Diablo 2 was one of the games that stood out as a pillar of my young gaming career. Over the years, I have sunk countless hours into the game, and would still, if Diablo 3 had not come out. It was a formula that worked, and could easily let me relax, and explore the far-reaching depths of Tristram along with all the lands corrupted by Hell’s evil forces. But it was not until Diablo 2: Resurrected did my memory of the game, and the reality converge.
It is so easy to remember the graphics and concept of Diablo 2 being ahead of its time. It was a hellish world, there were cutscenes that gave a glimpse at the story, and there were iconic classes that I still remember fondly to this day (looking at you Necromancer). But that is the thing with nostalgia, it clouds the memory, and gives the ideal concept of what a thing actually looked liked. At least that is until Diablo 2: Resurrected.
Much like what Microsoft did with the Halo: Master Chief Collection, Blizzard used the core of Diablo 2 to build their new experience. The new graphics, sound and lighting all sit on-top of the old game, with it acting as a supplement for what made the game so exciting, and not a replacement.
We have Diablo 3, and will be getting Diablo 4, so we really don’t need a new version of D2 that uses one of these games as a base with old settings. There was a soul to the game that brings people back, even after over 20 years, and that is what needs to be maintained to excite fans of the franchise, and give new players a taste of what was.
This is why the experience of Diablo 2: Resurrected feels like the perfect balance. It delivers enough new while leaving the core that makes the game so memorable. Although I have only managed to get a handful of hours in during the Alpha, I am already amazed at just how much has been done, and how polished an experience the package feels.
I will be honest, when I jumped into the game, it did not feel all that new. It was very similar to how I remembered it. The characters and settings looked good, but nowhere near what you can find with modern Diablo instalments. It was not until I used the legacy mode shortcut that I got a taste of just how much was done, and just how bad the original game looked compared to today’s standards.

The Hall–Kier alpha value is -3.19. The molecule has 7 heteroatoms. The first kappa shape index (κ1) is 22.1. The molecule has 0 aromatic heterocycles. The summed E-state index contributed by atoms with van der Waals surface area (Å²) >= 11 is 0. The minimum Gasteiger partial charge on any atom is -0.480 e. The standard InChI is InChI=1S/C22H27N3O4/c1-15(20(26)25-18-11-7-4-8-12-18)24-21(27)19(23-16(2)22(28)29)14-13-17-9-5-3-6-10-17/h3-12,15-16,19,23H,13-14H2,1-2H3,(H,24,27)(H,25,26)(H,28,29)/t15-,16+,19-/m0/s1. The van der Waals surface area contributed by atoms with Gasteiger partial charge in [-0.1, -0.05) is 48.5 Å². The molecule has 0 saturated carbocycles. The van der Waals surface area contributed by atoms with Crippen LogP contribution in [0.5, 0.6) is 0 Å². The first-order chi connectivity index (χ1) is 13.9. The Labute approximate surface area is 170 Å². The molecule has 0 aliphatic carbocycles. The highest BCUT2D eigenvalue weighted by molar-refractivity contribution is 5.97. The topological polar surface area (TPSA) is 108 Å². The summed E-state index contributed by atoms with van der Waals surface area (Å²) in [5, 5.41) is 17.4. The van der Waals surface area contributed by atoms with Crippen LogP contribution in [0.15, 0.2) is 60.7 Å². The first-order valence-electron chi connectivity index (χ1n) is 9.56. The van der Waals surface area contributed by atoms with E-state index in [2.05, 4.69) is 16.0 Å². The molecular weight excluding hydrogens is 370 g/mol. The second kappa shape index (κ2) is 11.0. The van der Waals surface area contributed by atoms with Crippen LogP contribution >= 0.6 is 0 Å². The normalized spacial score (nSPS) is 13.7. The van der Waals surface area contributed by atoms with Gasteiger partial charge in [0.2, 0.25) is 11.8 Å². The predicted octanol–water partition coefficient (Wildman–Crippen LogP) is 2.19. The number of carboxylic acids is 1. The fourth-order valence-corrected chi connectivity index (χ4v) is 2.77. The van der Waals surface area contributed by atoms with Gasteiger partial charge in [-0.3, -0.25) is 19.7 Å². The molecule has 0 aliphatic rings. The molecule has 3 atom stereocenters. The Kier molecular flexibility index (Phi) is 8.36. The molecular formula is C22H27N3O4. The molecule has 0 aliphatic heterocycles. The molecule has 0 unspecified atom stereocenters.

It is night and day, with the original game looking something akin to what the PlayStation One could offer up in comparison to the new, polished version Blizzard has delivered in Resurrected. Any concept of a cash-grab flew out the window, and I spent the rest of my gameplay experience toggling between the modes, just to put my nostalgia in check, and see what the Vicarious team have done to make this something exciting.
Everything feels polished, from the animations to the overall feel of the dark and brooding universe. While the original game was a landmark for the time, the sheer number of frames of animation now present in Resurrected make the original pixilated offering feel Stone Age.
There are a few disconnects between the new graphics and the original grid style gameplay. While it may now look like a fully released world, the core is still based on that same grid, and you will find limitations when you butt heads with what the original Diablo 2 could muster on a technical level. While it may look like it is from 2020, with fully released 3D graphics, the core is still firmly planted in the year 2000.
There are many systems in place that while I love, and feel are a part of the Diablo 2 experience can feel antiquated when looking at today’s standards of RPG’s. Aspects like the way characters move, or the inventory tetris that we all know and love, are still alive and well, and can be tedious to navigate, especially when using a controller.
Diablo 2 Resurrected is still the win Blizzard has been asking for, and is a fantastic offering even in its Alpha state we currently have. The team has managed the right balance of new and old, with most of it working as you expect. There is no firm date to when Diablo 2: Resurrected will hit stores, but from what they have delivered so far, It can’t come soon enough. The game is slated to release on Nintendo Switch, PlayStation 4, PlayStation 5, Windows PC, Xbox One, and Xbox Series X. The alpha test was played on PC, so everyone should have the chance to dive back in and see what made Diablo 2 so special, and how far the series has come.